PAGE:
PHOENIX--Lead times for both NAND- and NOR-based flash memory continues to extend in the marketplace, due to exploding demand for cellular phones, digital cameras, camera phones and other products, according to an analyst with Semico Research Corp.
For some time, there has been a shortage and extended lead times for NAND-based flash memories in the market, said Jim Handy, who watches the sector for Semico, a research firm based in Phoenix.
Lead times for NAND-based devices range from 14 to 16 weeks, he said. "I've heard lead times of 18 weeks for some parts at the extreme," he said. "The NAND shortages are bad enough, where the third-tier players in Taiwan are getting the pinch."
More recently, the same exact scenario is taking place with NOR-based designs, which were in the tank until recently, Handy said. "We've heard lead times of 10 to 12 weeks for NOR devices," he said.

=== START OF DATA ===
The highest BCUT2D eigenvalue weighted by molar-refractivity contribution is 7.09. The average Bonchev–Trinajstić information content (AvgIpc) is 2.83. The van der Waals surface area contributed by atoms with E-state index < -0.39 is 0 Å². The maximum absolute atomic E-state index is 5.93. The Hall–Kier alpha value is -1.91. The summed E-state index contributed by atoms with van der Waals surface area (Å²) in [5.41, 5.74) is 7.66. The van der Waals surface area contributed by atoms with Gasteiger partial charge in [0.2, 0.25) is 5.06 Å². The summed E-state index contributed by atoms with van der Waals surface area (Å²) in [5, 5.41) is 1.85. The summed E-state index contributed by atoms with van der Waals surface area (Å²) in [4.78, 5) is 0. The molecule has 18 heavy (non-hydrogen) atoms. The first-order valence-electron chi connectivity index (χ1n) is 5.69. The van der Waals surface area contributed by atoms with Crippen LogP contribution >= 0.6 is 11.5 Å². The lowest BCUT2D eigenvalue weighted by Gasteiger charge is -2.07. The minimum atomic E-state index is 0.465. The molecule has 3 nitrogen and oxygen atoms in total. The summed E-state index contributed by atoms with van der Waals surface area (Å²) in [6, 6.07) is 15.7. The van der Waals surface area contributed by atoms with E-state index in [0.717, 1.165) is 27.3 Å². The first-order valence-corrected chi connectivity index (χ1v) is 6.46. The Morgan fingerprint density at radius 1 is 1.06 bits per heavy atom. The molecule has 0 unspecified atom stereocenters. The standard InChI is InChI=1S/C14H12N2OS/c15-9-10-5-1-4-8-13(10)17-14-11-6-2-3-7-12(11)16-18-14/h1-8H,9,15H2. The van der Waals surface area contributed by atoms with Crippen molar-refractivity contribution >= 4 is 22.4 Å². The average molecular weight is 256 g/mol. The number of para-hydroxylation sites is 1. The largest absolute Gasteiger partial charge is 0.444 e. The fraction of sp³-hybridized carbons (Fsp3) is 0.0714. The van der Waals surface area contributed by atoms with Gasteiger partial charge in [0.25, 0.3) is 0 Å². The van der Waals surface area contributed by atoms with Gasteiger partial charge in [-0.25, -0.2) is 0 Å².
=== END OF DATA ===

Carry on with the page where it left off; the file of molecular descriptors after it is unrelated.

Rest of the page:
There is more good and bad news for suppliers of flash memories. Product prices are expected to remain flat until the next downturn, due in part to competitive pressures in the marketplace, he said.
On the other hand, Handy is sticking to his original and bullish forecast, which calls for the overall flash memory market to reach $11.3 billion in 2003, up 45 percent from 2002.
In 2004, the flash market is expected to hit $20 billion, up a whopping 77 percent in 2003. "Bit rates are growing 117 percent per year," he said. The growth is due to increased demand for cell phones, digital cameras, camera phones, and other products, he added.